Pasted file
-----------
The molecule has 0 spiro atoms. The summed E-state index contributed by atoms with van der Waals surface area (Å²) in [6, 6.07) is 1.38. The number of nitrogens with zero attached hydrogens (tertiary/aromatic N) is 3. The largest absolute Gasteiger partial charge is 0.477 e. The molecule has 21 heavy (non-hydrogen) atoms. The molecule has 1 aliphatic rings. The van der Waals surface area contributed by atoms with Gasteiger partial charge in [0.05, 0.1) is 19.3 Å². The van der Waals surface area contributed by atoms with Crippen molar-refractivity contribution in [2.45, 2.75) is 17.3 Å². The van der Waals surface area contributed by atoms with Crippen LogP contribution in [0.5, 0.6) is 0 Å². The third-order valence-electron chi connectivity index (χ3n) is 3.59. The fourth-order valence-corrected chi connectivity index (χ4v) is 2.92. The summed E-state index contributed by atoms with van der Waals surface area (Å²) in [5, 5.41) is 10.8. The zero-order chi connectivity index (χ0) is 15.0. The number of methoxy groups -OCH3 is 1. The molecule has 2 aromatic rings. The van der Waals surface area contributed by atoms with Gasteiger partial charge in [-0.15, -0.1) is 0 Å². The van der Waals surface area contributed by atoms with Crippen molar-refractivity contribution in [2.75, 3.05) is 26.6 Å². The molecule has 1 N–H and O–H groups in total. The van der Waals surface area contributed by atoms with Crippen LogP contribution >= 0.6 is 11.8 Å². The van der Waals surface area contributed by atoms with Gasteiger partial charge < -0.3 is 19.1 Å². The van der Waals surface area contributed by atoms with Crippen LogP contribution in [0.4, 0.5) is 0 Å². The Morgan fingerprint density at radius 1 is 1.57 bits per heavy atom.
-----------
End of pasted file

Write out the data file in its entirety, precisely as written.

The molecule has 0 spiro atoms. The summed E-state index contributed by atoms with van der Waals surface area (Å²) in [6, 6.07) is 1.38. The number of nitrogens with zero attached hydrogens (tertiary/aromatic N) is 3. The largest absolute Gasteiger partial charge is 0.477 e. The molecule has 21 heavy (non-hydrogen) atoms. The molecule has 1 aliphatic rings. The van der Waals surface area contributed by atoms with Gasteiger partial charge in [0.05, 0.1) is 19.3 Å². The van der Waals surface area contributed by atoms with Crippen molar-refractivity contribution in [2.45, 2.75) is 17.3 Å². The van der Waals surface area contributed by atoms with Crippen LogP contribution in [0.5, 0.6) is 0 Å². The third-order valence-electron chi connectivity index (χ3n) is 3.59. The fourth-order valence-corrected chi connectivity index (χ4v) is 2.92. The summed E-state index contributed by atoms with van der Waals surface area (Å²) in [5, 5.41) is 10.8. The zero-order chi connectivity index (χ0) is 15.0. The number of methoxy groups -OCH3 is 1. The molecule has 2 aromatic rings. The van der Waals surface area contributed by atoms with Gasteiger partial charge in [-0.15, -0.1) is 0 Å². The van der Waals surface area contributed by atoms with Crippen molar-refractivity contribution in [2.75, 3.05) is 26.6 Å². The molecule has 1 N–H and O–H groups in total. The van der Waals surface area contributed by atoms with Crippen LogP contribution >= 0.6 is 11.8 Å². The van der Waals surface area contributed by atoms with Gasteiger partial charge < -0.3 is 19.1 Å². The van der Waals surface area contributed by atoms with Crippen LogP contribution in [0.4, 0.5) is 0 Å². The Morgan fingerprint density at radius 1 is 1.57 bits per heavy atom.